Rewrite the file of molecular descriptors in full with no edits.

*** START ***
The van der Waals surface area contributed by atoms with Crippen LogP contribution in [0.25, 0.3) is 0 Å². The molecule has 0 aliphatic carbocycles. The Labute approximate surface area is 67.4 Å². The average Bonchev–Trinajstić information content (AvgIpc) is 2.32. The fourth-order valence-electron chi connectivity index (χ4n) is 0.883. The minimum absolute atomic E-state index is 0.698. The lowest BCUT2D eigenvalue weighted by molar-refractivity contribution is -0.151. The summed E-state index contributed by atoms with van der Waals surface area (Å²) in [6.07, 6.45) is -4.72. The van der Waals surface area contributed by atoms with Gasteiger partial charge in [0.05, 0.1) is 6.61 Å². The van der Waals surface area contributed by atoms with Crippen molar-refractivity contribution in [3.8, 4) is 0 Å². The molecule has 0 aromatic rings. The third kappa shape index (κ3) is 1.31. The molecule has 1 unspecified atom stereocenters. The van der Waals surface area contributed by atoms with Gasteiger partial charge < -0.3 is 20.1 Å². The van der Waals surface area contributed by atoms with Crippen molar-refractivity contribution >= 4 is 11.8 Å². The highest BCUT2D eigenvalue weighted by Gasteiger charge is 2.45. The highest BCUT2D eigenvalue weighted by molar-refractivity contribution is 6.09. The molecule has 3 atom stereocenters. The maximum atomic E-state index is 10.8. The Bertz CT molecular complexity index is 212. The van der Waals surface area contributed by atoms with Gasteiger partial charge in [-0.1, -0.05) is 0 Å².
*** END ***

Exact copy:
The van der Waals surface area contributed by atoms with Crippen LogP contribution in [0.25, 0.3) is 0 Å². The molecule has 0 aliphatic carbocycles. The Labute approximate surface area is 67.4 Å². The average Bonchev–Trinajstić information content (AvgIpc) is 2.32. The fourth-order valence-electron chi connectivity index (χ4n) is 0.883. The minimum absolute atomic E-state index is 0.698. The lowest BCUT2D eigenvalue weighted by molar-refractivity contribution is -0.151. The summed E-state index contributed by atoms with van der Waals surface area (Å²) in [6.07, 6.45) is -4.72. The van der Waals surface area contributed by atoms with Gasteiger partial charge in [0.05, 0.1) is 6.61 Å². The van der Waals surface area contributed by atoms with Crippen molar-refractivity contribution in [3.8, 4) is 0 Å². The molecule has 0 aromatic rings. The third kappa shape index (κ3) is 1.31. The molecule has 1 unspecified atom stereocenters. The van der Waals surface area contributed by atoms with Gasteiger partial charge < -0.3 is 20.1 Å². The van der Waals surface area contributed by atoms with Crippen molar-refractivity contribution >= 4 is 11.8 Å². The highest BCUT2D eigenvalue weighted by Gasteiger charge is 2.45. The highest BCUT2D eigenvalue weighted by molar-refractivity contribution is 6.09. The molecule has 3 atom stereocenters. The maximum atomic E-state index is 10.8. The Bertz CT molecular complexity index is 212. The van der Waals surface area contributed by atoms with Gasteiger partial charge in [-0.1, -0.05) is 0 Å².